ALBUQUERQUE, N.M. — American Indian tribal leaders from northern New Mexico — an area of the country devastated by heroin and opioid addiction — met with the U.S. Justice Department on Tuesday over ways to combat opioid abuse amid high overdose deaths among Native Americans.
And both sides say much more needs to be done.
Associate Deputy Attorney General Bruce Ohris spoke with representatives and police chiefs from the eight northern New Mexico Native American pueblos as part of a push to combat heroin-related deaths across the state, including Indian Country. They discussed ways for better treatment, the need for more law enforcement resources and the desire for an educational blitz targeting American Indian children as young as 8.
“Here in New Mexico we are facing an epidemic,” U.S. Attorney Damon Martinez said. “One of the (pueblo) governors brought pictures of these hypodermic needles they are picking up on a daily basis.”
New Mexico’s drug overdose death rate was the second highest in the nation in 2014, according to the latest available numbers.
For years, the northern New Mexico city of Espanola and northern Rio Arriba County have had some of the nation’s highest heroin-related death rates. The crisis has overwhelmed cash-strapped law enforcement agencies and emergency workers who often struggle to combat Mexican traffickers who provide users lethal “black tar” heroin via a sophisticated system that resembles pizza delivery.
“It’s a wildfire that’s taking off,” Pueblo of Pojoaque Gov. Joseph Talachy said. “It started off small, but then it took off.”
But now the users have gone underground, and the pueblo struggles to bring non-American Indians to justice because of jurisdiction, Talachy said.
According to the new numbers released Tuesday by the New Mexico Department of Health, Rio Arriba County had the highest drug overdose death rate in the state with 81.4 deaths per 100,000 residents last year.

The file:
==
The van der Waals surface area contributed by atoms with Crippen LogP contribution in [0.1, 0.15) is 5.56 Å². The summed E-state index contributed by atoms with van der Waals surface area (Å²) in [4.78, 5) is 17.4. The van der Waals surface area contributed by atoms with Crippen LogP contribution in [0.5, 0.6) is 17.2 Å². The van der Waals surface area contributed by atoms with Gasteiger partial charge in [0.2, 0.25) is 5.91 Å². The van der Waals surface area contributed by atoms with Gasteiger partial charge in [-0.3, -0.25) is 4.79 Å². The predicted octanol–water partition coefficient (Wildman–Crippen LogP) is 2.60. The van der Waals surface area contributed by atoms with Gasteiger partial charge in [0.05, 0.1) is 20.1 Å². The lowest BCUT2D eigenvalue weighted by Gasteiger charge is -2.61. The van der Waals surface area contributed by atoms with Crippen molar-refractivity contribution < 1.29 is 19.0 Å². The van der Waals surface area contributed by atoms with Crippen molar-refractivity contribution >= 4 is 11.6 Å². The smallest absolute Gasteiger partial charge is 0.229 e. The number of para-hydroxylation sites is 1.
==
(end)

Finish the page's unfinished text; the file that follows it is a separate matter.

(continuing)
“The fact is, our state continues to suffer from drug abuse. One overdose death is one too many,” New Mexico Health Secretary Designate Lynn Gallagher said.
But health officials say heroin and opioid addiction especially has hit American Indian communities across the country as the number of overdose deaths from prescription painkillers has soared overall, claiming the lives of 165,000 people in the U.S. since 2000.
A National Institute on Drug Abuse survey found that American Indian students’ annual heroin and OxyContin use was about two to three times higher than the national averages from 2009 to 2012.
Heroin and opioid abuse have even stuck in the most remote parts of the country among American Indians.
In Alaska’s Yukon-Kuskokwim Delta region, for example, state health officials say the isolated area of Alaska Native villages and 25,000 residents has around 500 people addicted to opioids. Most of these Alaska villages don’t have treatment centers for drug users.
Earlier this month, tribal officials in the southwestern Alaska village of Quinhagak banished six people over illegal drugs and alcohol. The move came after the village of 700 residents saw four apparent heroin overdoses in one day.
Meanwhile, a nonprofit prescription drug abuse prevention program in Maine is helping make available the drug Narcan to the state’s five Native American tribes. Narcan, whose generic name is naloxone, is a prescription drug that reverses the effects of an opioid overdose. The program set up five clinics on tribal land thanks to a federal grant.
The Justice Department meeting in Albuquerque is part of the New Mexico Heroin and Opioid Prevention and Education Initiative.